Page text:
Name: Ahmir Khalib Thompson aka Questlove
Hometown: Philadelphia, Pennsylvania
Occupation: American musician, music journalist and food advocate
How he got connected to food: Questlove became more connected and inspired by food when his fascination with music began to fade, as he explained in an interview with Vogue.
“A lot of people hear A Love Supreme and they have an epiphany. But I hear it now and I wonder what the mic setup was. It’s become technical for me. I’m the only person I know who likes the engine better than the car. But now, food is the thing that inspires my utter elation. You ever see the baby elephant discover the ocean? That’s me with food.”
Of course, Questlove’s love for food dates back further than that. He remembers that preparation for Sunday dinner at his grandma’s used to begin on Thursday. But while he has always relished in the joys of eating, it was not until later in his career that it became a professional endeavor.
What he cares about: Greater equality in food access; bringing communities and people together over a good meal; exploring the inspiration driving chefs and the foods they create; bridging the fields of art and food to raise awareness of food injustices
What he is doing about it: Questlove is creating changes in the food system through three distinct channels: hosting food salons, engaging with nonprofits, and using books and film to explore new topics.
Questlove’s food salons, themed dinner parties bringing together musicians, artists and writers, play an increasingly important role in his activism. The idea came from an old tradition he has with The Roots. The band required their record company add a food budget to pay Philadelphia chefs to prepare meals for social gatherings of musicians.
In an interview with Kim Severson for the New York Times, he explains that he hopes the salons will continue to inspire creativity and change amongst its guests as they have done in the past.
“We would eat and the musicians would set up and we’d start writing music,” Mr. Thompson said. That’s how the band’s breakthrough album, “Things Fall Apart,” was born in 1999.
A food salon held in New York City in 2017 had a food justice theme where guests wrote anti-hunger slogans on paper plates, such as food is fuel for my family or food is fuel for my mind, and photographed them.
Questlove currently sits on the advisory board of Edible Schoolyard NYC, a nonprofit with a mission to support nutritional education for every child in New York City through hands-on cooking and gardening. The Executive Director, Kate Brashares, told Vogue, “He’s the real deal. He really understands the importance of getting healthy delicious food to everyone.”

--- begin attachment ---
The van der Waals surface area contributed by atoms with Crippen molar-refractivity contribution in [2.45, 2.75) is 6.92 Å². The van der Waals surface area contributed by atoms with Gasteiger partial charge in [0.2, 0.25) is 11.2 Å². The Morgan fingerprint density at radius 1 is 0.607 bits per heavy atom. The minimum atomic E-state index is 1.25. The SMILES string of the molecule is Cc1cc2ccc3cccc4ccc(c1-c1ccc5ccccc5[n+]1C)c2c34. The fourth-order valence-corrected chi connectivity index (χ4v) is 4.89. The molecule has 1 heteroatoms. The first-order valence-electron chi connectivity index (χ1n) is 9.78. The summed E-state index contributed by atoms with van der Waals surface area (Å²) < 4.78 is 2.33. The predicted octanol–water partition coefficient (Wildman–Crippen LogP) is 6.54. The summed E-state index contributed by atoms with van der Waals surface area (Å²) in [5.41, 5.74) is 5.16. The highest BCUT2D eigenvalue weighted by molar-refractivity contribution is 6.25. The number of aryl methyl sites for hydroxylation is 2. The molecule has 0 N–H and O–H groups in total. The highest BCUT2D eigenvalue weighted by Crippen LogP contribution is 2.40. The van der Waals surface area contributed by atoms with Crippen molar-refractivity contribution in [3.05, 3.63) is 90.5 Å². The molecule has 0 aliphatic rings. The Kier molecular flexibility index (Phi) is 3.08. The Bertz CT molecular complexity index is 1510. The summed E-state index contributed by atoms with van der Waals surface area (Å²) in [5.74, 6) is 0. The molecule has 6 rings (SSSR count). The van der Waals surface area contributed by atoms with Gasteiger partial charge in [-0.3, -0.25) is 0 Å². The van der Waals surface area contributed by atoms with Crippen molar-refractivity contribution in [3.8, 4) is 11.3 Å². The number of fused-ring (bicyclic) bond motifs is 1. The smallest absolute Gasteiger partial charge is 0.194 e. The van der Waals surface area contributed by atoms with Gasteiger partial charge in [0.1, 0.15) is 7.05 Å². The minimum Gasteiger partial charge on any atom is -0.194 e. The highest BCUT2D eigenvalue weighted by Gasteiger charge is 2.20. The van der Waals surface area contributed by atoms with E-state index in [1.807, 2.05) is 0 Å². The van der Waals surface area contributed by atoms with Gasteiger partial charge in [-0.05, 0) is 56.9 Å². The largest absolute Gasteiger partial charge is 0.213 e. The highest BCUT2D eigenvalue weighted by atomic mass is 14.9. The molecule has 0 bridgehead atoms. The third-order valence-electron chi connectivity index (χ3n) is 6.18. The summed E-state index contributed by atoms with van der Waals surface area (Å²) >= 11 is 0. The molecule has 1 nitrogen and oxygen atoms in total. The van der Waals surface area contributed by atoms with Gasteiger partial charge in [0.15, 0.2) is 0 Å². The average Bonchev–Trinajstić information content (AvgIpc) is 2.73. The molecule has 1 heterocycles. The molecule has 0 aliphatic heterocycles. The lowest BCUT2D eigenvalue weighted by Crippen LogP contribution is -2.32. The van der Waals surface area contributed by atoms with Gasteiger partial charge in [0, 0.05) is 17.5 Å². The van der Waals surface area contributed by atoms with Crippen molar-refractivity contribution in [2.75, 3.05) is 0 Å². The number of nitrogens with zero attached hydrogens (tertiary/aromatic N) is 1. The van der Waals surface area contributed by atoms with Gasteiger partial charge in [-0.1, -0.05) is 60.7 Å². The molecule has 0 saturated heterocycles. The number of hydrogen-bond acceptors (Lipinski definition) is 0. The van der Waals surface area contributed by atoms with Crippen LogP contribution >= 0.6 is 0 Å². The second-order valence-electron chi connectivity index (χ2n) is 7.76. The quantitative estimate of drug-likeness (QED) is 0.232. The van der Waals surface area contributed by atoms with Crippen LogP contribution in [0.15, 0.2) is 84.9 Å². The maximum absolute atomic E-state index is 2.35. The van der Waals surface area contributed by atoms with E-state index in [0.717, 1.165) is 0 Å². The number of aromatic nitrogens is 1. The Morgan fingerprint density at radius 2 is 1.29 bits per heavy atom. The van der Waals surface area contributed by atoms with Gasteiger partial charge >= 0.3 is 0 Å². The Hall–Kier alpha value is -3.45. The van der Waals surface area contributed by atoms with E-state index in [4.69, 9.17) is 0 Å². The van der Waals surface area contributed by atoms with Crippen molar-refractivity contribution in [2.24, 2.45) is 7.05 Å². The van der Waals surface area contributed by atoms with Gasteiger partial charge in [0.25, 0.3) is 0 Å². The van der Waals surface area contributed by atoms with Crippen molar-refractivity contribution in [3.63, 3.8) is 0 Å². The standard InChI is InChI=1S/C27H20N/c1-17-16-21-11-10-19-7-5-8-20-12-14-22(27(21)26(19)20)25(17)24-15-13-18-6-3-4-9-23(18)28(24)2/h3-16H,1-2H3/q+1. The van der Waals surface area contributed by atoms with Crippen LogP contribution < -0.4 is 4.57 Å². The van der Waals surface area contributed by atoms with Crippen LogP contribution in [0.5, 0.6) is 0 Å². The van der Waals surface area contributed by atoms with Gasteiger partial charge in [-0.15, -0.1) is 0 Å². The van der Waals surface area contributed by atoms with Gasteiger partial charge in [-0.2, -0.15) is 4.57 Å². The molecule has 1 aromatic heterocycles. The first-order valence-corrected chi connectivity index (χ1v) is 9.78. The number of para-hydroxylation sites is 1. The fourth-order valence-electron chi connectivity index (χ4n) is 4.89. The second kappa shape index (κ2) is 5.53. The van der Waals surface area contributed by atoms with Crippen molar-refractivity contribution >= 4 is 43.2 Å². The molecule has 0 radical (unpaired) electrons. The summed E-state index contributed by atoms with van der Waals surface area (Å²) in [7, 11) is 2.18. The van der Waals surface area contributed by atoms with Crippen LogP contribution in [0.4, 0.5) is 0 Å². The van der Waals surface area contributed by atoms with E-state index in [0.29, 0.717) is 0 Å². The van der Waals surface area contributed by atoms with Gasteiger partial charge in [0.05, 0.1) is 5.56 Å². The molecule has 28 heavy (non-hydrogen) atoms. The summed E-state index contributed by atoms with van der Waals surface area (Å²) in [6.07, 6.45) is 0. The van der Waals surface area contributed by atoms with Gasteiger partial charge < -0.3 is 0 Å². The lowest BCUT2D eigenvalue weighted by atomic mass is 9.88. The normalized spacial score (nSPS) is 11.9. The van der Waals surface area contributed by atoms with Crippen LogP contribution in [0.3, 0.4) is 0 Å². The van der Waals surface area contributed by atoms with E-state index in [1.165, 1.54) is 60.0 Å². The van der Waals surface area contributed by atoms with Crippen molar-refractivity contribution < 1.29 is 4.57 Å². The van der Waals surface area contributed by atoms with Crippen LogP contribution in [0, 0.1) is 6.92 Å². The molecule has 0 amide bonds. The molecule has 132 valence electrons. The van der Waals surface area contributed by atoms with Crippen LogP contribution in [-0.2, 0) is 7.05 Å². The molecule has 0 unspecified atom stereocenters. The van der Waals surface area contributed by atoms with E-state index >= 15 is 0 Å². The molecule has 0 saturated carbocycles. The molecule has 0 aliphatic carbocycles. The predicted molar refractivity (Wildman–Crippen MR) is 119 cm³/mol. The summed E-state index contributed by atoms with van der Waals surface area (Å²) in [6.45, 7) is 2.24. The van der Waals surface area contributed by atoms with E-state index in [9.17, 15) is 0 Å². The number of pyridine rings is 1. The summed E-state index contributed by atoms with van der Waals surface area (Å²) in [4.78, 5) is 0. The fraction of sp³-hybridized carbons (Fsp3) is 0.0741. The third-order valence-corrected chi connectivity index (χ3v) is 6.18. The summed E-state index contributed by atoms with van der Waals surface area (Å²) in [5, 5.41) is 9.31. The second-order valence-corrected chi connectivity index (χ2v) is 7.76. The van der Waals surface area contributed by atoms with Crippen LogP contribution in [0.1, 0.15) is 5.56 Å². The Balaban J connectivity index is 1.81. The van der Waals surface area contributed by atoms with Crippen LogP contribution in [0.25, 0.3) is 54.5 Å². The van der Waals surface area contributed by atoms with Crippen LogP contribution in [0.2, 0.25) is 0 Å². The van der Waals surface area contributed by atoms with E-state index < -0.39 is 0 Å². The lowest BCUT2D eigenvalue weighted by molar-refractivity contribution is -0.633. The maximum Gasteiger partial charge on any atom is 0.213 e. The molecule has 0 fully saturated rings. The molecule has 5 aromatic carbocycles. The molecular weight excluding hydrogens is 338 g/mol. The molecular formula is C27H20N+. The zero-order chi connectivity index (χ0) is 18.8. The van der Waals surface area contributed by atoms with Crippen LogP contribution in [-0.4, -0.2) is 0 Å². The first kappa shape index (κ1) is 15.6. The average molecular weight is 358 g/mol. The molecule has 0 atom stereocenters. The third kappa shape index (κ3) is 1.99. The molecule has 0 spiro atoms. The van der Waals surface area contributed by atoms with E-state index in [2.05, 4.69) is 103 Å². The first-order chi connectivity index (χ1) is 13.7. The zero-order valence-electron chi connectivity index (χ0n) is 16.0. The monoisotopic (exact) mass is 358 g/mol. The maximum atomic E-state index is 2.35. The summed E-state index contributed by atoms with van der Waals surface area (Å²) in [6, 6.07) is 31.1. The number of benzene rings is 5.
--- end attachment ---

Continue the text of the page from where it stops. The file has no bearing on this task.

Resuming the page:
But his work does not stop there. He is also a Celebrity Ambassador for Food Bank For New York City, and a member of the City Harvest Food Council.
Last year, Questlove participated in the second annual New York City Food Tank Summit. In a fireside chat with Food Tank Founder, Danielle Nierenberg, and Haile Thomas, sixteen-year old founder of the nonprofit HAPPY, Questlove shared his thoughts on the food system.
“I’ve been in several situations in which I realized that we’re a country that pretty much wastes 40 percent of our food and a nation in which one out of seven people are starving. That was disturbing.”
In his conversation, he also noted how enmeshed racism in the fabric of our country and in the food system.
“It’s not by accident that the cheapest and most unsustainable foods are surrounding [certain communities] and the foods that should be benefiting you, like the foods from the earth, are more expensive and don’t seem at all appealing to [these communities].
Books and Film
In 2016 Questlove published his third book, Something to Food About: Exploring Creativity with Innovative Chefs in which he talks to ten innovative American chefs about how they stay inspired, what fuels their creativity, and how their cooking changes the way they see the world.
His new cookbook, Mixtape Potluck Cookbook: A Dinner Party for Friends, Their Recipes, and The Songs They Inspire, will be published in mid-October. Questlove describes the forthcoming book on a recent Instagram post.
“I mixed together my passion for music & food by bringing together over 50 of my pals – a mix of chefs, entertainers, artists, thought leaders & musicians – for the ultimate potluck party. They brought the recipes. I brought the music by pairing each personality with what I think best reflects them.”
Questlove is also in the process of developing a documentary on black chefs with stand-up comic and television host W. Kamau Bell. There have been no definitive information about the released date.
“I’m going to do the documentary about black chefs and hopefully expose some people and start some scholarship programs to culinary schools.”
Interesting stories about and food projects in online media: